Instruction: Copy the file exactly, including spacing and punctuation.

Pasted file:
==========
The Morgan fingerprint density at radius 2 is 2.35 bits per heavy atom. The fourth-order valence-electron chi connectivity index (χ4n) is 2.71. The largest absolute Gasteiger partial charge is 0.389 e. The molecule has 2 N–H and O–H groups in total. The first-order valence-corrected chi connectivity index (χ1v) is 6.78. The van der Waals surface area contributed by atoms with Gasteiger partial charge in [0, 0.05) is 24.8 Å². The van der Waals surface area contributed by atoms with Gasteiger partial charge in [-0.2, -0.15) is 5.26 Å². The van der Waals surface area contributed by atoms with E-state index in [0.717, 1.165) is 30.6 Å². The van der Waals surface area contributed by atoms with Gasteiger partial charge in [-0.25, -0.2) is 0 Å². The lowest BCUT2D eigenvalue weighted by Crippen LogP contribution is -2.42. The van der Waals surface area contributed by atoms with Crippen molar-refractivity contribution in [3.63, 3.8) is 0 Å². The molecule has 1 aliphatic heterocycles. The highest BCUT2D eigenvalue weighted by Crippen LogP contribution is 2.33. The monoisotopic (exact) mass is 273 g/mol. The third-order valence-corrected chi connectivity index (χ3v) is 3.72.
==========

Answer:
The Morgan fingerprint density at radius 2 is 2.35 bits per heavy atom. The fourth-order valence-electron chi connectivity index (χ4n) is 2.71. The largest absolute Gasteiger partial charge is 0.389 e. The molecule has 2 N–H and O–H groups in total. The first-order valence-corrected chi connectivity index (χ1v) is 6.78. The van der Waals surface area contributed by atoms with Gasteiger partial charge in [0, 0.05) is 24.8 Å². The van der Waals surface area contributed by atoms with Gasteiger partial charge in [-0.2, -0.15) is 5.26 Å². The van der Waals surface area contributed by atoms with E-state index in [0.717, 1.165) is 30.6 Å². The van der Waals surface area contributed by atoms with Gasteiger partial charge in [-0.25, -0.2) is 0 Å². The lowest BCUT2D eigenvalue weighted by Crippen LogP contribution is -2.42. The van der Waals surface area contributed by atoms with Crippen molar-refractivity contribution in [3.63, 3.8) is 0 Å². The molecule has 1 aliphatic heterocycles. The highest BCUT2D eigenvalue weighted by Crippen LogP contribution is 2.33. The monoisotopic (exact) mass is 273 g/mol. The third-order valence-corrected chi connectivity index (χ3v) is 3.72.